SIMPLE disguises can be highly effective in concealing identity, according to research led by a University of Huddersfield lecturer. Her findings have significant implications in fields that include crime and security.
Dr Eilidh Noyes, lecturer in cognitive psychology at the University of Huddersfield, investigates face recognition. Her latest article – co-authored by Dr Rob Jenkins at the University of York – reports on a series of experiments designed to test people’s ability to see through disguise. The authors also provides a new database that can be used to test face recognition.
“This research investigates how disguise affects face recognition performance,” said Dr Noyes. “Most reports of human face recognition ability consider performance for ‘cooperative’ face images, meaning that the photographed person makes no attempt to change their appearance. Therefore, we might have previously overestimated real-world face recognition performance.”
“People may have strong incentives to look unlike themselves – such as a criminal on the run, an undercover police officer, or someone in witness protection. Alternatively, an individual may want to make themselves look like someone else, for example, in cases of stolen passports or identity fraud.”
In a recent case, Italian fugitive Cesare Battisti adopted a string of simple, but effective disguises during a lengthy spell on the run.
The researchers enlisted 26 volunteer models each photographed three times: in their normal guise, in a disguise that attempted to change their appearance (known as Evasion), and disguised as another volunteer (Impersonation).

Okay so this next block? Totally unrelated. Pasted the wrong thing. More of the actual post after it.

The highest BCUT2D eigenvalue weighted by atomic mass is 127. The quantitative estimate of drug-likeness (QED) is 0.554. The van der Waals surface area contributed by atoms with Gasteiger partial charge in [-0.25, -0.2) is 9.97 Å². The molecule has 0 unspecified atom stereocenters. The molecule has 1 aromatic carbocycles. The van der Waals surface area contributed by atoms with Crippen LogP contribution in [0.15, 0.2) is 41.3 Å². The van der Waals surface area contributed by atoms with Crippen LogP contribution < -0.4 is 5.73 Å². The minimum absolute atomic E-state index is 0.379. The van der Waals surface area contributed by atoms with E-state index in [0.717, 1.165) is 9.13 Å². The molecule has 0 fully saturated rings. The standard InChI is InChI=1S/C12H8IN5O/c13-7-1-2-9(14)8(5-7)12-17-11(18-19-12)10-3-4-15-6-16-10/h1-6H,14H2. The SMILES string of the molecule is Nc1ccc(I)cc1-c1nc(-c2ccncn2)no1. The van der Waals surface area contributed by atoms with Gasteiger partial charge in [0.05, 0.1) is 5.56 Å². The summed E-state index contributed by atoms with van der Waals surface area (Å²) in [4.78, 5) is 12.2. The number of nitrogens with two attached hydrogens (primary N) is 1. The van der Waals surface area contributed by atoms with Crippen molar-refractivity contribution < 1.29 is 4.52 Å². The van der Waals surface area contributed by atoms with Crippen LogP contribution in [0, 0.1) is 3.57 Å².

The volunteers were free to disguise themselves as they wished. The disguises included changes in hairstyle, hair colour, removal/growth of facial hair, and/or make-up to change facial appearance. However, hats, scarves, and other items that are prohibited in passport identification were not allowed. New participants were then asked to make identity decisions for these images.
Disguise reduced face identification performance by around 30%. However, disguise type mattered. People made more identification errors for evasion cases than for impersonation.
There was no improvement in identification performance when participants were told that the faces might be in disguise. However, people who personally knew the photographed models were often able to see through the disguises.
Dr Noyes emphasised: “Our models used inexpensive simple disguises and there were no make-up artists involved. If people want to, it’s very easy to change their appearance.”
The images collated now form a database named FAÇADE. This database can be used both by academic researchers and by people working on security software.
“Even simple disguise reduces accuracy of human face recognition. Next, we will test how computer face recognition algorithms fare on the same tasks” said Dr Noyes.